You can watch Cameron’s video here. A well-known member of clergy, Joel Osteen had a more positive message for those dealing withHarvey:

During his televised sermon today, Osteen seemed to reference the storm that devastated huge swaths of Texas and Louisiana. And the way the preacher told it, hurricanes like Harvey are just God’s way of saying you can take a great and life-altering tragedy.

Bringing up a biblical story involving Jesus and his apostles sailing across a lake during a hurricane-like storm, Osteen said that Jesus didn’t wake up during the squall because he knew they could handle it. “If they were all going to die, he would have gotten up without them having to wake him up,” he exclaimed.

Osteen then went on to tell his congregation that sometimes they may call on God to “fix this right now” as they panic during a storm, but that God apparently has a plan.

“The reason it may seem like God is not waking up is not because he’s ignoring you, not because he’s uninterested, it’s because he knows you can handle it,” he stated.

Osteen added, “Take it as a compliment.” (Mediaite)

You can see Osteen’s sermon here.

Which brings us to today’s poll.

This poll will close at 8pm tonight, though any attempt to skew the results will prompt me to close it early.

— Steve Patterson

St. Louis Board of Aldermen: Board Bills #122-127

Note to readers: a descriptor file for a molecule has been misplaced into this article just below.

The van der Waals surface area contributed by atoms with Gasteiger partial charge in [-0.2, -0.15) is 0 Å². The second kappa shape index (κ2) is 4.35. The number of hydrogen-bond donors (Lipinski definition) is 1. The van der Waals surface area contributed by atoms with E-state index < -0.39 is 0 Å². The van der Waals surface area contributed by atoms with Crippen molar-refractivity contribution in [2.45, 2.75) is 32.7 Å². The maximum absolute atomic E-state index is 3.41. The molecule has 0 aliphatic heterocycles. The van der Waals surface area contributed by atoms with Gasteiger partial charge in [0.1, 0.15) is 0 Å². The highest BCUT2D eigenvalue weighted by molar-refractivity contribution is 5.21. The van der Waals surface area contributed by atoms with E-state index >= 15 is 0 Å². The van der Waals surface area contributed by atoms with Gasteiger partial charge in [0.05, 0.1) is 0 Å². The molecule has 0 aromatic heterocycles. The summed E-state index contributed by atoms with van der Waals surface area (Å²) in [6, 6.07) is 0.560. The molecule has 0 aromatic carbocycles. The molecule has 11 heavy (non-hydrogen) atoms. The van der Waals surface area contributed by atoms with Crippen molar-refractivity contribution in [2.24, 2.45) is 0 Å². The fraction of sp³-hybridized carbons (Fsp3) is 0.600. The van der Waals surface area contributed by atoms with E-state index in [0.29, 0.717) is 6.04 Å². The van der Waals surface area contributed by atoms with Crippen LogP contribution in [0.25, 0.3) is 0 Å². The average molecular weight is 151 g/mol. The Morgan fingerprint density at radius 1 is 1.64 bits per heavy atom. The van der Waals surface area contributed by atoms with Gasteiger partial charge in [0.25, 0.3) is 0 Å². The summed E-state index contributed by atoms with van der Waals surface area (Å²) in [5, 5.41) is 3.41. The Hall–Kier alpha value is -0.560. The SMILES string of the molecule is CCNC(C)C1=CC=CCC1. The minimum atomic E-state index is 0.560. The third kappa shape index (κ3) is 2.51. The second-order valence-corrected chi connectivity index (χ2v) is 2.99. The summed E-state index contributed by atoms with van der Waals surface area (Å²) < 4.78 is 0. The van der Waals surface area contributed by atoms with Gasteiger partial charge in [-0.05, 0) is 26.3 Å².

September 22, 2017 Board of Aldermen, Featured Comments Off on St. Louis Board of Aldermen: Board Bills #122-127
 
St. Louis City Hall

Last week the St. Louis Board of Aldermen had just one bill on their agenda, #122, but it wasn’t introduced. It’s back today with five more.

ON AGENDA* FOR INTRODUCTION TODAY 9/22/17:

*Note that just because a bill is on the agenda doesn’t mean it’ll be introduced, similarly, bills not on the agenda might be introduced if they suspend the rules to do so. This information is based on the published agenda as of yesterday @ 8am:

B.B.#122 – Conway –An ordinance, recommended by the Board of Estimate and Apportionment, authorizing a supplemental appropriation; amending Ordinance 70540, commonly referred
to as the City Annual Operating Plan for Fiscal Year 2017?2018; appropriating and setting apart the sum of One Million Nine Hundred Ten Thousand Dollars from revenues accruing to the Local Use Tax Fund; and containing an emergency clause.